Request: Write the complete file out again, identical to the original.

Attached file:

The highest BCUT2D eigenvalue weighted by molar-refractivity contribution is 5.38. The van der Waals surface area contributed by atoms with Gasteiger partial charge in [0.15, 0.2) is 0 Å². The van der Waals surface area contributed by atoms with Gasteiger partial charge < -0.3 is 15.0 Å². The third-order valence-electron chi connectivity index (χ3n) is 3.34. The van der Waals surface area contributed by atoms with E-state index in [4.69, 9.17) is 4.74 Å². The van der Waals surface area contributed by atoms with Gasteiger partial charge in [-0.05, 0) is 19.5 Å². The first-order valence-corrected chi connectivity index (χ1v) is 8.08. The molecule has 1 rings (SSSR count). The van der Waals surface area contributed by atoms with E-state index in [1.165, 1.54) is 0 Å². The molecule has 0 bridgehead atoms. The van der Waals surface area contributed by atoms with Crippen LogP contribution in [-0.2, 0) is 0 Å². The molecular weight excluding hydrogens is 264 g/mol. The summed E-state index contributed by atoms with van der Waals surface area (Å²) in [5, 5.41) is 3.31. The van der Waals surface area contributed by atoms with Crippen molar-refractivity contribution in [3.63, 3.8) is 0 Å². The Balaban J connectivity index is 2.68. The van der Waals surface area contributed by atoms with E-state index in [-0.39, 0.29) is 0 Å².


The highest BCUT2D eigenvalue weighted by molar-refractivity contribution is 5.38. The van der Waals surface area contributed by atoms with Gasteiger partial charge in [0.15, 0.2) is 0 Å². The van der Waals surface area contributed by atoms with Gasteiger partial charge < -0.3 is 15.0 Å². The third-order valence-electron chi connectivity index (χ3n) is 3.34. The van der Waals surface area contributed by atoms with E-state index in [4.69, 9.17) is 4.74 Å². The van der Waals surface area contributed by atoms with Gasteiger partial charge in [-0.05, 0) is 19.5 Å². The first-order valence-corrected chi connectivity index (χ1v) is 8.08. The molecule has 1 rings (SSSR count). The van der Waals surface area contributed by atoms with E-state index in [1.165, 1.54) is 0 Å². The molecule has 0 bridgehead atoms. The van der Waals surface area contributed by atoms with Crippen LogP contribution in [-0.2, 0) is 0 Å². The molecular weight excluding hydrogens is 264 g/mol. The summed E-state index contributed by atoms with van der Waals surface area (Å²) in [5, 5.41) is 3.31. The van der Waals surface area contributed by atoms with Crippen molar-refractivity contribution in [3.63, 3.8) is 0 Å². The Balaban J connectivity index is 2.68. The van der Waals surface area contributed by atoms with E-state index in [-0.39, 0.29) is 0 Å².